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- 1. International Journal of Civil Engineering and Technology (IJCIET), ISSN 0976 – 6308 (Print), ISSN 0976 – 6316(Online) Volume 4, Issue 4, July-August (2013), © IAEME 225 EFFECTS OF SURCHARGE LOADS ON LIQUEFACTION PARAMETERS OF POND ASH IMPROVED WITH STONE-SAND COLUMNS H.P. Singh1 1 Department of Civil Engineering, NERIST, Itanagar, Arunachal Pradesh, India, ABSTRACT Huge quantities of coal ash produced from thermal power plants are very fine, non-plastic and of low unit weight and are loosely disposed into lagoons or ponds covering an area of several square kilometres. These ashes in ponds, called pond ash are having low load carrying capacity and poor settlement characteristics. This material in their saturated condition may be susceptible to liquefaction during earthquakes. On the other hand the performance of such materials can substantially be improved by applying soil reinforcement techniques and their liquefaction potential can be reduced. Keeping this in view and in order to rehabilitate the abandoned ash ponds, it is therefore necessary to evaluate the liquefaction resistance and settlement susceptibility of pond ash In the present study, a number of tests were performed on a small Vibration (Shake) Table imparting harmonic excitation of 0.3g amplitude under the frequency of 5 Hz to pond ash samples prepared at relative densities of 20% without and with stone-sand columns at 4d c/c spacing, where d is diameter of stone-sand columns. Tests were also conducted on improved pond with various surcharge loads. The liquefaction parameters of pond ash such as maximum excess pore water pressure (Umax), maximum excess pore water pressure built up time (t1), Maximum pore water pressure stay time (t2), complete excess pore pressure dissipation time (t3) were measured with the help of glass tube piezometer and stop watch. The liquefaction resistance of pond ash was evaluated in terms of maximum pore water pressure ratio (rumax = Umax/σv’) for all the tests. It was observed that the liquefaction resistance of pond ash increases with the inclusion of stone-sand columns. It was also observed that the liquefaction resistance of pond ash further increases when various surcharge loads are applied on the samples of pond ash improved with stone-sand columns Thus there is a significant increase in liquefaction resistance of pond ash due to surcharge loads. Key Words: Harmonic Excitation, Liquefaction Parameters, Pond ash, Stone-Sand Column, Surcharge Loads, INTERNATIONAL JOURNAL OF CIVIL ENGINEERING AND TECHNOLOGY (IJCIET) ISSN 0976 – 6308 (Print) ISSN 0976 – 6316(Online) Volume 4, Issue 4, July-August (2013), pp. 225-235 © IAEME: www.iaeme.com/ijciet.asp Journal Impact Factor (2013): 5.3277 (Calculated by GISI) www.jifactor.com IJCIET © IAEME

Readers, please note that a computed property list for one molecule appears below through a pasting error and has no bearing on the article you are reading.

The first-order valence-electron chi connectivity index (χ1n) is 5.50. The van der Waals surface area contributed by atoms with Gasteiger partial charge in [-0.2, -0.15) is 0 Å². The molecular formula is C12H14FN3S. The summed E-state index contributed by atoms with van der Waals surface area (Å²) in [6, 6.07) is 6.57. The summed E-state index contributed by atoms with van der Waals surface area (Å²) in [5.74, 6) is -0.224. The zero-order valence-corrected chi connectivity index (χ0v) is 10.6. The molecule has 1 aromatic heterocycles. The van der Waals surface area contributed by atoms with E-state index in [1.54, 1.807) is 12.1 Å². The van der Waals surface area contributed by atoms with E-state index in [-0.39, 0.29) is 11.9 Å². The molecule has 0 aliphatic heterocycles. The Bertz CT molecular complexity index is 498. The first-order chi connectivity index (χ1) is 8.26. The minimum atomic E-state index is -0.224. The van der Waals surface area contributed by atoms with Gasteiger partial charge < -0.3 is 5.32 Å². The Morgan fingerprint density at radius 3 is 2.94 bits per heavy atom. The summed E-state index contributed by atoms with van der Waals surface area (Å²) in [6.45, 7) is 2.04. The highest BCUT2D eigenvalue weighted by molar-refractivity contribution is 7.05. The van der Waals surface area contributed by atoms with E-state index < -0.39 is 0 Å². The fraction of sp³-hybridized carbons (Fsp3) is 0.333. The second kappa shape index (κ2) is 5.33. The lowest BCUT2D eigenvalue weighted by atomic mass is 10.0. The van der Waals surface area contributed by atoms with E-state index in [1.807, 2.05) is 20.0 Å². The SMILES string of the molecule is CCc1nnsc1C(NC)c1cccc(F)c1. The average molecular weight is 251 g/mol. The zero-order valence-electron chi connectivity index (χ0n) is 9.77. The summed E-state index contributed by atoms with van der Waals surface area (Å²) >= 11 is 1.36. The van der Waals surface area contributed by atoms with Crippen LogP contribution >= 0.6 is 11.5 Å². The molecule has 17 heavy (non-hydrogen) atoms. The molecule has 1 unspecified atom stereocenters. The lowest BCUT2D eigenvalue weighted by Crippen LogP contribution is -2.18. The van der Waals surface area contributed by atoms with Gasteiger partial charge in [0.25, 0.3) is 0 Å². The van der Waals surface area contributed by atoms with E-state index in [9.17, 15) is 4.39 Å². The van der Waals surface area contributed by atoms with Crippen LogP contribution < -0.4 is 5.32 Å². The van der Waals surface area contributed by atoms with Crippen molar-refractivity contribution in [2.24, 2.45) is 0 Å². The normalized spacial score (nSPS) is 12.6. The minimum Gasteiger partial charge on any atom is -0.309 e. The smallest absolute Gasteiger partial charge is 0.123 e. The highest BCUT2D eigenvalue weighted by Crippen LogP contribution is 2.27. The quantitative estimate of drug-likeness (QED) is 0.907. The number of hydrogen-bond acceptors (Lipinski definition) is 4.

- 2. International Journal of Civil Engineering and Technology (IJCIET), ISSN 0976 – 6308 (Print), ISSN 0976 – 6316(Online) Volume 4, Issue 4, July-August (2013), © IAEME 226 1. INTRODUCTION A major source of electrical energy in India is thermal power, which is being generated by burning of low-grade coal of high ash content. The current production of ash in India is over 100 million tons per year out of which a very small percentage (3 to 5%) is being used for various applications such as brick making, cement manufacture, soil stabilization, etc. Disposal of the remaining quantity of ash has created a major problem of availability of land. In many thermal power plants ash deposit is spread over a large area usually for a height of 10 to 30 m. Toth et al.[1] studied the use of fly ash as a structural fill and found that the physical behavior of fly ash is similar to that of silt. Sridharan et al.[2] investigated the geotechnical characterization of various ash ponds in India and reported that pond ashes in general possess low unit weight, good frictional properties, low compressibility and low Permeability and they are well suited for their use as a structural fill. Choudhary and Verma [3] used the soil reinforcement technique to improve the TISCO pond ash and found that there is significant increase in the CBR value of pond ash due to inclusion of reinforcement and pond ash can be used as a pavement subgrade. Singh et al. [4] also observed that these materials are very fine, loose and non-plastic similar to fine sand and may be vulnerable to liquefaction during earthquakes. They described the procedure of determining the liquefaction resistance of pond ash based on shake-table tests. Zand et al. [5] gave the procedure of evaluating liquefaction potential of the impounded fly ash using cyclic triaxial tests and found that fly ash is susceptible to liquefaction during earthquakes. A challenging task is to improve these areas for further construction of civil engineering structures like buildings, roads etc. Therefore, it is essential to study the liquefaction behaviour of pond ash and an appropriate ground improvement technique to improve its liquefaction strength. Gandhi and Dey [6] studied the improvement of fly ash by blasting techniques and found that fly ash is densified to great extent in deeper depths. Boominathan and Hari [7] used the soil reinforcement technique with randomly distributed fibres and mesh element and concluded that addition of fibres/mesh elements increases significantly the liquefaction resistance of fly ash at low relative density. Singh et al.[8] used the stone-sand columns to improve the liquefaction resistance of pond ash using one dimensional shake table and found that there is significant increase in liquefaction resistance of pond ash when improved with stone-sand columns at 3d c/c spacing of the columns(where d is diameter of stone-sand column). However, the studies on liquefaction behaviour of pond ash improved with stone-sand column under various surcharge loads are rarely available in the literature. This paper is an extension of Singh et al. [8] and it exclusively deals with effects of surcharge loads on various liquefaction parameters of pond ash. A number of vibration table studies for liquefaction are reported in the literature e.g. Florin and Ivanov [9], Finn [10], DeAlba et al. [11], and Gupta [12]. However, these studies deal with sands. The present study has significance, as the pond ash covers a large area, near thermal power plants in India. In this study, tests have been conducted on a small shake table imparting one-dimensional horizontal harmonic excitations to the pond ash samples improved with Stone-sand columns at columns spacing of 4d c/c without and with different surcharge loads. The effects of surcharge loads on liquefaction parameters of improved pond ash have been investigated in the present study. 2. PROPERTIES OF POND ASH The pond ash used in the tests was collected from the site of Anpara-D thermal power plant, Anpara, Uttar Pradesh, India. The index properties of the fly ash are given in Table 1. Further, the grain size distribution curve of pond ash is shown in Fig. 1.